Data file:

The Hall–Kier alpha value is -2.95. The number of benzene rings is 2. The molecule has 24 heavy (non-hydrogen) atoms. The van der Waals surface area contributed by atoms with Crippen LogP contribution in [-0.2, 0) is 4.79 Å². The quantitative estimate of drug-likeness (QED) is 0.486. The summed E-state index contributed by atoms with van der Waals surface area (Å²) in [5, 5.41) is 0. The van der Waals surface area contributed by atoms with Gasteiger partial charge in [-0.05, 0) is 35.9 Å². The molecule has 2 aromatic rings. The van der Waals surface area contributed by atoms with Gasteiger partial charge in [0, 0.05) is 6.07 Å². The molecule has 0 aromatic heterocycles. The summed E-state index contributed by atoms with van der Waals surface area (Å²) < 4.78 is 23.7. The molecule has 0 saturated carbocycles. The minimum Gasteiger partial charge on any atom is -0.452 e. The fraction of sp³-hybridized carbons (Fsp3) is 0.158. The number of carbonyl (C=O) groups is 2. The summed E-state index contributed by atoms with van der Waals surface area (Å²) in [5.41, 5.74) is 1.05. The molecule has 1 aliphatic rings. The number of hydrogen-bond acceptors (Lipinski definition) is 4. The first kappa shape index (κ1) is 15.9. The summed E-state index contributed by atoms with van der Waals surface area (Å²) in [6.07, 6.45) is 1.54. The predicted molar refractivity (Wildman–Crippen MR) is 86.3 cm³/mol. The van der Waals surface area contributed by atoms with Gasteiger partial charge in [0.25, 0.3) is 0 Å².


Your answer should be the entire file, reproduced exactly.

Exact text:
The Hall–Kier alpha value is -2.95. The number of benzene rings is 2. The molecule has 24 heavy (non-hydrogen) atoms. The van der Waals surface area contributed by atoms with Crippen LogP contribution in [-0.2, 0) is 4.79 Å². The quantitative estimate of drug-likeness (QED) is 0.486. The summed E-state index contributed by atoms with van der Waals surface area (Å²) in [5, 5.41) is 0. The van der Waals surface area contributed by atoms with Gasteiger partial charge in [-0.05, 0) is 35.9 Å². The molecule has 2 aromatic rings. The van der Waals surface area contributed by atoms with Gasteiger partial charge in [0, 0.05) is 6.07 Å². The molecule has 0 aromatic heterocycles. The summed E-state index contributed by atoms with van der Waals surface area (Å²) < 4.78 is 23.7. The molecule has 0 saturated carbocycles. The minimum Gasteiger partial charge on any atom is -0.452 e. The fraction of sp³-hybridized carbons (Fsp3) is 0.158. The number of carbonyl (C=O) groups is 2. The summed E-state index contributed by atoms with van der Waals surface area (Å²) in [5.41, 5.74) is 1.05. The molecule has 1 aliphatic rings. The number of hydrogen-bond acceptors (Lipinski definition) is 4. The first kappa shape index (κ1) is 15.9. The summed E-state index contributed by atoms with van der Waals surface area (Å²) in [6.07, 6.45) is 1.54. The predicted molar refractivity (Wildman–Crippen MR) is 86.3 cm³/mol. The van der Waals surface area contributed by atoms with Gasteiger partial charge in [0.25, 0.3) is 0 Å².